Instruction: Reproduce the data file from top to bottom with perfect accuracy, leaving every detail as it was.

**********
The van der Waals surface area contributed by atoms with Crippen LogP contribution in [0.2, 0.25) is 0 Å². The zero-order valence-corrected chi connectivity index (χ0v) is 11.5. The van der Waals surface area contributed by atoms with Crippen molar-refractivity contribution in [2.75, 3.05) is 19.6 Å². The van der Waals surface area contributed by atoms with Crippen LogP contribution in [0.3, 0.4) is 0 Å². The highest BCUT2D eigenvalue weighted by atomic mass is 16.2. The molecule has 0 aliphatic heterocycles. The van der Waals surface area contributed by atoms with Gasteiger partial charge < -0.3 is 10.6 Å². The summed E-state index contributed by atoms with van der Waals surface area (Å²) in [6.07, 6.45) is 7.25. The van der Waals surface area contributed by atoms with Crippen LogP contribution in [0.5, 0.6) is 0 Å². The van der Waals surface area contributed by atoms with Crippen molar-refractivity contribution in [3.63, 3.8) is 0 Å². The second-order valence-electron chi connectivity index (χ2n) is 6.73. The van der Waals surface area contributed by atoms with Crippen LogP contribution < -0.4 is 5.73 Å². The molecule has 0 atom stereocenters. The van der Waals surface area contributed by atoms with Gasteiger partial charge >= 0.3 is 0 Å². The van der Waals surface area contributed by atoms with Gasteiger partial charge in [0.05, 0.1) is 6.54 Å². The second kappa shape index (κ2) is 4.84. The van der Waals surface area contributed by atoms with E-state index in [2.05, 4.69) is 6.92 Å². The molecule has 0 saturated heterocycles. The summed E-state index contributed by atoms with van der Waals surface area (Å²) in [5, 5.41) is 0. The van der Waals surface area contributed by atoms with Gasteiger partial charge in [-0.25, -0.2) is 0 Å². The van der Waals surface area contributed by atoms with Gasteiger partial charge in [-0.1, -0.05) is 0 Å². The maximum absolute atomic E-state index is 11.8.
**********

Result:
The van der Waals surface area contributed by atoms with Crippen LogP contribution in [0.2, 0.25) is 0 Å². The zero-order valence-corrected chi connectivity index (χ0v) is 11.5. The van der Waals surface area contributed by atoms with Crippen molar-refractivity contribution in [2.75, 3.05) is 19.6 Å². The van der Waals surface area contributed by atoms with Crippen LogP contribution in [0.3, 0.4) is 0 Å². The highest BCUT2D eigenvalue weighted by atomic mass is 16.2. The molecule has 0 aliphatic heterocycles. The van der Waals surface area contributed by atoms with Gasteiger partial charge < -0.3 is 10.6 Å². The summed E-state index contributed by atoms with van der Waals surface area (Å²) in [6.07, 6.45) is 7.25. The van der Waals surface area contributed by atoms with Crippen LogP contribution in [0.5, 0.6) is 0 Å². The van der Waals surface area contributed by atoms with Crippen molar-refractivity contribution in [3.63, 3.8) is 0 Å². The second-order valence-electron chi connectivity index (χ2n) is 6.73. The van der Waals surface area contributed by atoms with Crippen LogP contribution < -0.4 is 5.73 Å². The molecule has 0 atom stereocenters. The van der Waals surface area contributed by atoms with Gasteiger partial charge >= 0.3 is 0 Å². The van der Waals surface area contributed by atoms with Gasteiger partial charge in [0.05, 0.1) is 6.54 Å². The second kappa shape index (κ2) is 4.84. The van der Waals surface area contributed by atoms with E-state index in [2.05, 4.69) is 6.92 Å². The molecule has 0 saturated heterocycles. The summed E-state index contributed by atoms with van der Waals surface area (Å²) in [5, 5.41) is 0. The van der Waals surface area contributed by atoms with Gasteiger partial charge in [-0.25, -0.2) is 0 Å². The van der Waals surface area contributed by atoms with Gasteiger partial charge in [-0.1, -0.05) is 0 Å². The maximum absolute atomic E-state index is 11.8.